Leadership Council for Human Rights

~ Feet in the mud, head in the sky ~

Wednesday, March 14, 2007

The path to Iraqi Kurdistan’s future

An autonomous region geographically located between Tehran and Ankara, and north of Baghdad, Kurdistan suffered a brutal fate under Saddam Hussein. Thousands of residents were poisoned by gas. Millions were forcibly removed from their homes. Over 3,000 villages were burned to the ground. “Now, in the midst of war, history should pay careful attention to what may happen next. The danger Kurdistan faces is overwhelming,” said Ashley Bommer, chief of staff to Ambassador Richard Holbrooke, in her MaximsNews column last week.

Bommer’s article provides three recommendations to help reduce the risk of danger. First, Kurdistan must protect its security by creating a “Rapid Reaction Force” in northern Iraq, comprised of Kurdish “peshmergas” (Army Special Forces), as opposed to fighting sectarian violence in Baghdad at the instruction of the U.S. Commanding General in Baghdad.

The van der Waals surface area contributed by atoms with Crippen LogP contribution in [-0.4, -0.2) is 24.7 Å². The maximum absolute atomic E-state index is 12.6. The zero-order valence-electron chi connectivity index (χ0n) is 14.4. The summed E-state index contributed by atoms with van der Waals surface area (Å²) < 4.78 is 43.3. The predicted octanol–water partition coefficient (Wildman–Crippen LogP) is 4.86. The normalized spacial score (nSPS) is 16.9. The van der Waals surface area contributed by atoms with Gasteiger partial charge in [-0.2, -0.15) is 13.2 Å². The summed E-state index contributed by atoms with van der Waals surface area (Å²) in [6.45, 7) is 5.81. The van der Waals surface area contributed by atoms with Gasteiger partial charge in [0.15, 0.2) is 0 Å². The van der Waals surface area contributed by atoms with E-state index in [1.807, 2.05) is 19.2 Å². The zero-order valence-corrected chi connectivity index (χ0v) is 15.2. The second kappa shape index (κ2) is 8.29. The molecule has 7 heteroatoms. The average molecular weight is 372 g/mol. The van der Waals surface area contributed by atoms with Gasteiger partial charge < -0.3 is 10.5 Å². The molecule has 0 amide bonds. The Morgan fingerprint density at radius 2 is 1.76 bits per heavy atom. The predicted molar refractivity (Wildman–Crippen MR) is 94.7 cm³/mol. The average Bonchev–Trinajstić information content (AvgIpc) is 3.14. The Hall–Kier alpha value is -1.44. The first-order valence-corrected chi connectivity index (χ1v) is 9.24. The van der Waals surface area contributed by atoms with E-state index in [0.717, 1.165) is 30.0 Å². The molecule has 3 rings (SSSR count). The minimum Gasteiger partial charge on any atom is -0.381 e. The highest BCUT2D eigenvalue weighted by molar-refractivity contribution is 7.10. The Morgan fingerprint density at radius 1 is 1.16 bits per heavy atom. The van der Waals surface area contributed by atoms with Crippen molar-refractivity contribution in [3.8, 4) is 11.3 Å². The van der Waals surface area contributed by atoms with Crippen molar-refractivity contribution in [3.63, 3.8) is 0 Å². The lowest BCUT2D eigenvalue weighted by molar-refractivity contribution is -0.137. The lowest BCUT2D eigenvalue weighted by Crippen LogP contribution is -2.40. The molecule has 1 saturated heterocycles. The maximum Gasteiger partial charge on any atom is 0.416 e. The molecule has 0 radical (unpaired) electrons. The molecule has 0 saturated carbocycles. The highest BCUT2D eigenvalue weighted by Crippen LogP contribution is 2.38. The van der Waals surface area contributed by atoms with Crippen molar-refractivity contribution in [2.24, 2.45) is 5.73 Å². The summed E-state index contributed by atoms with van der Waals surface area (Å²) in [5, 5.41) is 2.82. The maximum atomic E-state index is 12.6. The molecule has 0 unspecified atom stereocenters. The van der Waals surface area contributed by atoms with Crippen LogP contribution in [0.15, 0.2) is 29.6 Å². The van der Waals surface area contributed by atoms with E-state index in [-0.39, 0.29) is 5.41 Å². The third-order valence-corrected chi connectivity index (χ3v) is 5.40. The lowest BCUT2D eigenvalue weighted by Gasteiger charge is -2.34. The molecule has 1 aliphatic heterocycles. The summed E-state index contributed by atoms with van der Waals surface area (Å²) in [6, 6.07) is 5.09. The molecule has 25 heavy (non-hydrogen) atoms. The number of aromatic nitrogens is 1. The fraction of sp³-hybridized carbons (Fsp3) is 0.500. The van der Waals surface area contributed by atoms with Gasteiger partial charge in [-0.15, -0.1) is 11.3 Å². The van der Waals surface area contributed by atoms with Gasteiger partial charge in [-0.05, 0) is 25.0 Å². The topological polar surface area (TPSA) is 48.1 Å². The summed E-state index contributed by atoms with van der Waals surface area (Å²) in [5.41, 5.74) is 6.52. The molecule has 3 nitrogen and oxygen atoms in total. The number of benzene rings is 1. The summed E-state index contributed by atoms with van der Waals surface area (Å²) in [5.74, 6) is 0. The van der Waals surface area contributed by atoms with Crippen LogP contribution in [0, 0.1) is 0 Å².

Additionally, an established and maintained political dialogue with Ankara would contribute greatly to stability in the region, by reaching an agreement on trade, the status of the Iraqi city of Kirkuk, and the PKK.

Lastly, the promotion of foreign direct investment and trade with the rest of the world would help generate economic growth. A free economic zone would also need to be established.

“The road ahead won’t be easy. Kurdistan’s long term strategy lies upon the Kurdistan Regional Government and the Iraqi Kurds’ willingness to focus on the future, rather than the past,” said Bommer.

For the full article, click here.


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